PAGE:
Panel to weigh Avandia’s safety
The agency released a report last week showing that diabetes patients are at a higher risk for heart attacks when they combine Avandia with insulin. The report was released in advance of today’s meeting of an independent advisory committee, made up of outside specialists, which will recommend whether Avandia should carry stronger warning labels or be banned from the U.S. market.
More than 6 million people worldwide have taken Avandia since GlaxoSmithKline introduced the drug in 1999, making it one of the most popular diabetes medications. Sales last year reached $3.4 billion.
The committee was called to meet after a report was released in May that said Avandia put diabetes patients at a 43 percent greater risk of heart attack.
The release of the agency’s findings last week adds pressure to the advisory committee.
“From the get-go, FDA staffers saw trouble with Avandia. If the independent advisory committee members also see dangers, it will be important for diabetic patients to consider, and it will be further evidence that there are serious problems with FDA management style. A kick in the pants from the advisory committee could help force FDA management to pay more attention to their professional scientists,” said Bill Vaughn, a policy analyst with Consumers Union.
The agency is not required to follow the recommendations of the advisory panel, but it rarely dismisses them.
“Our view is that the sum of the data that we have available shows no increase in cardiovascular deaths and does not support a difference in heart-attack risk between Avandia and other common oral anti-diabetic medications,” she said.
“We look forward to the opportunity to present our data [today]. An expert forum is the place to discuss this complex science,” Ms. Pekarek added.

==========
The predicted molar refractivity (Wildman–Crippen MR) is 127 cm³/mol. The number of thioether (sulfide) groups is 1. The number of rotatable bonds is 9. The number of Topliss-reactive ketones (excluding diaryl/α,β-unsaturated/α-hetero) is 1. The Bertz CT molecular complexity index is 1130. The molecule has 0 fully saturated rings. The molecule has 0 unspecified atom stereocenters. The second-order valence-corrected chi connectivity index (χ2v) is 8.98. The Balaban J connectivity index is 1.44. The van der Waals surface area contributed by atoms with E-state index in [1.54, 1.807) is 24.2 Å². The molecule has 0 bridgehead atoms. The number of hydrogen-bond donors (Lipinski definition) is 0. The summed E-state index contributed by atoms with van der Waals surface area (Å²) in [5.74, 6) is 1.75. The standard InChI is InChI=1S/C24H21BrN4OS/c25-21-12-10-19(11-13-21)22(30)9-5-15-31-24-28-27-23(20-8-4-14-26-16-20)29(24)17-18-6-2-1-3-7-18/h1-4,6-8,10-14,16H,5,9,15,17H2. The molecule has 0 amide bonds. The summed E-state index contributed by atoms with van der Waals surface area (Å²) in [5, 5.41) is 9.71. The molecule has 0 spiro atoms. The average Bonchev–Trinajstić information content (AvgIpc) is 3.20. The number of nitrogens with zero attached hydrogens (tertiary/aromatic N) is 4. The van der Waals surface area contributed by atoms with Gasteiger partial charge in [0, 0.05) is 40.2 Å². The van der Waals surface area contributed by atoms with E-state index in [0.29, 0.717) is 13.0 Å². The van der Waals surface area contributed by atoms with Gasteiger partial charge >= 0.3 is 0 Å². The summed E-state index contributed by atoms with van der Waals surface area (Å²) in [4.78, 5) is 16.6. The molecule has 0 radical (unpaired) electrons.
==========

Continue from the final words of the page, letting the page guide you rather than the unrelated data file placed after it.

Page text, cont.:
Regardless of the committee’s decision, the agency’s report is likely to spur civil litigation, observers say. Sales of Avandia dropped 31 percent to $226 million in the second quarter, the drug maker said last week, as safety concerns continue to emerge.
Mr. Vaughn’s reference to FDA’s “management style” stems from accusations by a former agency drug-safety supervisor who resigned after a recommendation to place a sterner warning, called a “black box,” on the drug’s label.
Rosemary Johann-Liang, deputy director of the division of drug-risk evaluation at the FDA, reportedly left the agency in frustration this year after being verbally criticized for signing off on the recommendation to place a heightened warning on Avandia for congestive heart failure.
Adding to the controversy surrounding Avandia, senators from the committee with partial oversight over the FDA released a letter claiming a second FDA official was reprimanded for expressing concern over the safety of the drug.
“A senior medical officer in the Office of New Drugs, who at one point was the primary reviewer for Avandia, told staff investigators that she or he was told to stop participation in the review of potential cardiovascular safety problems with Avandia,” said Sens. Charles E. Grassley, Iowa Republican, and Max Baucus, Montana Democrat and chairman of the Senate Finance Committee.